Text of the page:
The legends of Libya.

They are, we are, the children of Omar Al-Mukhtaar.

We knew our uprising would differ to Egypt and other countries. For our lives had been different. We were ruled by an iron fist. For forty two years we could not mention his name without suffering frightening consequences. Now we dare to speak to him and ask for our rights and freedom.

This would anger the barbaric beast.

Family after family mourned losses because of this man. Families were torn apart as lives were ripped out and replaced with hollow pangs. If you practiced your religion devotedly, you deserved to be captured and tortured. If you were friends with those that did, you best run in fear if you are not caught.

Our meals were controlled. He decided when we ate Lamb, Chicken, Fish etc He decided what websites we could access. If he was angry with a city, they did not receive the luxury of food. He decided who could leave or return to Libya. He decided if we are worthy of electricity, clean drinking water etc He decided that the average wage would be 200LY (law number 15), leaving little or no means to clothe, shelter and feed a family. He decided that if a person entered an empty home and stayed one night in it, that home and all its belonging legally became theirs. Law number 4 caters for the confiscation of private and commercial property, practically passing such stolen properties to the members of his family and of its so called revolutionary committee members who are in charge of security.

He had and still has spies worldwide. They would monitor every Libyan's life. Who they spoke to, where they worked, their family links back in Libya, what they spoke about etc. Everything was reported back to him. If you dare to utter a word against him, you and your family's lives were at risk. If the spies were angry with you, they would abuse their powers and blacklist you.

Not to mention the peculiar unwritten law of forbidding the mention of the names of any Libyan official by the national media, except those of himself and immediate members of his family. Even in football, no names of players were allowed to be mentioned, except that of his son because Gaddafi regarded stardom as a political crime. Sport was not safe.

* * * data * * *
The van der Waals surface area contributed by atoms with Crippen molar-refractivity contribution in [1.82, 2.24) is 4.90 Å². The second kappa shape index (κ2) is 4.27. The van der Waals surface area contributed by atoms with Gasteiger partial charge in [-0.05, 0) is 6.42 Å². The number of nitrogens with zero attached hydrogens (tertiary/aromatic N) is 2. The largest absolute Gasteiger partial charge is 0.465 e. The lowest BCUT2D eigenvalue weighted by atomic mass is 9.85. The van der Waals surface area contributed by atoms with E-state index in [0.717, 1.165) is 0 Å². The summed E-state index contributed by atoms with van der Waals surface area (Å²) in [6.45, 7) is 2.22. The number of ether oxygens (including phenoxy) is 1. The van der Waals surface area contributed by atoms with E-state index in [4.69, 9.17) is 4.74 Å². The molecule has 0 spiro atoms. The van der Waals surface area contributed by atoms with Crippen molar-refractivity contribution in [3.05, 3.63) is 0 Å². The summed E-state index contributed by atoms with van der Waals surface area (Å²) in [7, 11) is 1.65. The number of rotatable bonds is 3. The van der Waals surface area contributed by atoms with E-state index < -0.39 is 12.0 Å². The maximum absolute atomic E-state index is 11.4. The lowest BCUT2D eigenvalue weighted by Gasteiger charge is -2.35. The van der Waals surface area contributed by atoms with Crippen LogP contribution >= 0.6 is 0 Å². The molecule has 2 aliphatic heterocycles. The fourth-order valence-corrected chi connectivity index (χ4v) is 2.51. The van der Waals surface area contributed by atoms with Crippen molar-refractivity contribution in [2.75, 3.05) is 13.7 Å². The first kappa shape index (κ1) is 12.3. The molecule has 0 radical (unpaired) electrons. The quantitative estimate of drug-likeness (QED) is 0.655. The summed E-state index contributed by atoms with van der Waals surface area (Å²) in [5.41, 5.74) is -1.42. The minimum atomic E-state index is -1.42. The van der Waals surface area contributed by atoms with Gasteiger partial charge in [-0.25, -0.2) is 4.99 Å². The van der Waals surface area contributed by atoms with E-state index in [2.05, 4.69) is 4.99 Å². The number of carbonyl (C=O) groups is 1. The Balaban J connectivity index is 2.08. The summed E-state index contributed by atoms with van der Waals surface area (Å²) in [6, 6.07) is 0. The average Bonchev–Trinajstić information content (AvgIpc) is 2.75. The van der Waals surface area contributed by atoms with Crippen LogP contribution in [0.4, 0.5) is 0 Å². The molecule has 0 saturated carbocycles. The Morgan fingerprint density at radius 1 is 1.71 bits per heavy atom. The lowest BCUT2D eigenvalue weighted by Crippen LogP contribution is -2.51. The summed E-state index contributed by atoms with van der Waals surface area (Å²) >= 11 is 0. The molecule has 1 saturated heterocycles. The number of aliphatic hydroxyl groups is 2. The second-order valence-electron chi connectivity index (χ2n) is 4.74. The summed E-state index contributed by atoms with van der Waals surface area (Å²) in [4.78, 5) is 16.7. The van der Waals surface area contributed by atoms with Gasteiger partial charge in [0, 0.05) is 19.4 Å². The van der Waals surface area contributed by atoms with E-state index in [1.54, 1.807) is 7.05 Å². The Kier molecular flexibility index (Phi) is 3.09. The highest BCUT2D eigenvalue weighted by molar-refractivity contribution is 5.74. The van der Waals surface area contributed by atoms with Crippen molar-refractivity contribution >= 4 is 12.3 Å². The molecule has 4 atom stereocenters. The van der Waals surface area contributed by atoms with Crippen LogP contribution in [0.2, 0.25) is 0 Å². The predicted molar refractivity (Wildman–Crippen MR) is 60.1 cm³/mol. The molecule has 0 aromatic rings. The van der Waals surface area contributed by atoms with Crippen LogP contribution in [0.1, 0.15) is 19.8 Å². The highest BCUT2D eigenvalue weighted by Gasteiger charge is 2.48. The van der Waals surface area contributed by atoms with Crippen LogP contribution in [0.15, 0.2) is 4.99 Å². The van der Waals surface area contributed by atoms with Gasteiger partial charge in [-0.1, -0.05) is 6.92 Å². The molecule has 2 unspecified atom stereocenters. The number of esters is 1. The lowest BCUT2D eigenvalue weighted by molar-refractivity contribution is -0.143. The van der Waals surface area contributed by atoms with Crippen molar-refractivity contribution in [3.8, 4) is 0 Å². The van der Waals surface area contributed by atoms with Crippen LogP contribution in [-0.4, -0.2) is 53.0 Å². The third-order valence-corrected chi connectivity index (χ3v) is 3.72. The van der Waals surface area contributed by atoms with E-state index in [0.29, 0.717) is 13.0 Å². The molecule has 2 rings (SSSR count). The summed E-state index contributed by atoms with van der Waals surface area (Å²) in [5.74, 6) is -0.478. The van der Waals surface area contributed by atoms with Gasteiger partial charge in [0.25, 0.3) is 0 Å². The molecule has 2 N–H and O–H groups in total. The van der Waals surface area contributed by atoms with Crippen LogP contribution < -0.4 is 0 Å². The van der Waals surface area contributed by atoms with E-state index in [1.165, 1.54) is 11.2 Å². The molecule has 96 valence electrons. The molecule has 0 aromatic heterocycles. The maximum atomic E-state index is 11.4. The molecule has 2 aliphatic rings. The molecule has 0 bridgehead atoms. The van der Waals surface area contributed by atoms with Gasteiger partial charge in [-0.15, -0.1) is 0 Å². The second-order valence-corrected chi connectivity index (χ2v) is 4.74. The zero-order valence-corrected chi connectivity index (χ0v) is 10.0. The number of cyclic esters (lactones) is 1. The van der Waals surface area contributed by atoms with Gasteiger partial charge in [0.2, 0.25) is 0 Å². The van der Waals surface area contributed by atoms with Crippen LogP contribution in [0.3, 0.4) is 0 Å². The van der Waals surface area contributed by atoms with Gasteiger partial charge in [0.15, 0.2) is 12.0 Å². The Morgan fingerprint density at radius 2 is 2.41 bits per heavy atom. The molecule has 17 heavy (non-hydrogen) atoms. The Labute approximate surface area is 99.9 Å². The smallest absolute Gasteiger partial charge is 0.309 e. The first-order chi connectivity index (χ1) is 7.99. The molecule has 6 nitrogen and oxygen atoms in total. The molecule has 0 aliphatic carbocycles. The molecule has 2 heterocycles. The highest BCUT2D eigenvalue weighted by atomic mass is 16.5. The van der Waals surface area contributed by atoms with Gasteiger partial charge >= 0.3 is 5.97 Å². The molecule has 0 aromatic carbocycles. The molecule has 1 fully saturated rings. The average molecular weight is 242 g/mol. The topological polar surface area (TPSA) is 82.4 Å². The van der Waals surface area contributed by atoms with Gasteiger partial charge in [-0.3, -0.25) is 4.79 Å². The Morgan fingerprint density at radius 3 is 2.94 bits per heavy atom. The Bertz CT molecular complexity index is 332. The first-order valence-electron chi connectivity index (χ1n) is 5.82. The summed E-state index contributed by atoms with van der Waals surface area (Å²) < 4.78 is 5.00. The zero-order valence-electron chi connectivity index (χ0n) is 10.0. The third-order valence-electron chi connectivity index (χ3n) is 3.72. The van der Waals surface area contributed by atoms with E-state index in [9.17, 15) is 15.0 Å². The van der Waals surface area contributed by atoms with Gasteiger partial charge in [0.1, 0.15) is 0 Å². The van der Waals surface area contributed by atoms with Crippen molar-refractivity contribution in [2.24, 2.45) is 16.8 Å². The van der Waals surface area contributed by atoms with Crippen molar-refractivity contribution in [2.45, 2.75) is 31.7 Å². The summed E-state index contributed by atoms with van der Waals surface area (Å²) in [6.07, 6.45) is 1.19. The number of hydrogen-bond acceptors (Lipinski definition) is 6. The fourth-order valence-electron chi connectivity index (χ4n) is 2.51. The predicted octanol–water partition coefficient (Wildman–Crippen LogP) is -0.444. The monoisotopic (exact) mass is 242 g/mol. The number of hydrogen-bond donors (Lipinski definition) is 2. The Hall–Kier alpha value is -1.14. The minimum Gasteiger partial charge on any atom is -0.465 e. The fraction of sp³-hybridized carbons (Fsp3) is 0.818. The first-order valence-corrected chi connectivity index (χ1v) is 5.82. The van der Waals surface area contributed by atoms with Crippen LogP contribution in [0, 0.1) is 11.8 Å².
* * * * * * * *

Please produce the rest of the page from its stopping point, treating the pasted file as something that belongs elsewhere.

Hundreds of men went missing in the Chad war, over 20,000. One of the most pointless wars to date. Families were left without fathers and sons without explanation as to what happened or where they are. Twenty five years later, they are given a small sum of money and told they are now considered "victims of war" and they have recorded them as "dead".

Libya's devil in female form, Huda Ben "Amer, has hanged numerous men. One of the most infamous is being that of a man in the middle of a university in Benghazi, accused of plotting against Gaddafi in USA. She kicked and swung out of him to ensure that he was dead. My auntie, a student, turned her head to only be slapped on the face by a female guard and forced to watch in fear.

Later, he, Mr. Al-Shuwehdy was found to be innocent. Officials arrived at the house of his wife and children, to apologise, giving her a sheep and money. A poor, disgusting attempt to replace a true man. A brother, uncle, husband, son and father.

He is one of hundreds, if not thousands that she killed. Gaddafi committed some of the most brutal human right excesses in the late 70s and early 80s. Libyan students were hanged in universities, sport auditoriums and public squares simply for not adhering to the green book ideology.

In reality, their crimes were nonexistent.

Young and old men were disappearing without a trace. They were being snatched from the streets and their homes for speaking out or knowing people that do. Forty two years later, during the uprising, an underground prison cave was unearthed in Benghazi, with remains of human bodies except for a few frail men.

One of the most heartbreaking atrocities that took place was on June 29th 1996. The Abu Salim prison massacre, where he ordered the killing of 1,270 political prisoners.

Not forgetting that Gaddafi's agents killed WPC Yvonne Fletcher outside the Libyan Embassy in London on April 17th 1984. Along with many other Libyan political dissidents through a campaign that he calls "Eliminating Stray Dogs".

Gaddafi has also shot down a civilian Libyan airliner over Libya killing about 150 passengers. Bizarrely he had given the doomed flight a similar flight number to the Lockerbie airliner. This atrocity was also committed on the anniversary of the Lockerbie airliner.

The thousands of Libyan people that died due to the constant discharge of untreated sewage in the sea in close proximity to the cities of Tripoli and Benghazi is agonising. Private Libyan citizens yearly spend on average 5 billion dollars in Tunisia, Jordan and Egypt out of their pockets for medical treatment, because they have completely lost trust in the Libyan health care system.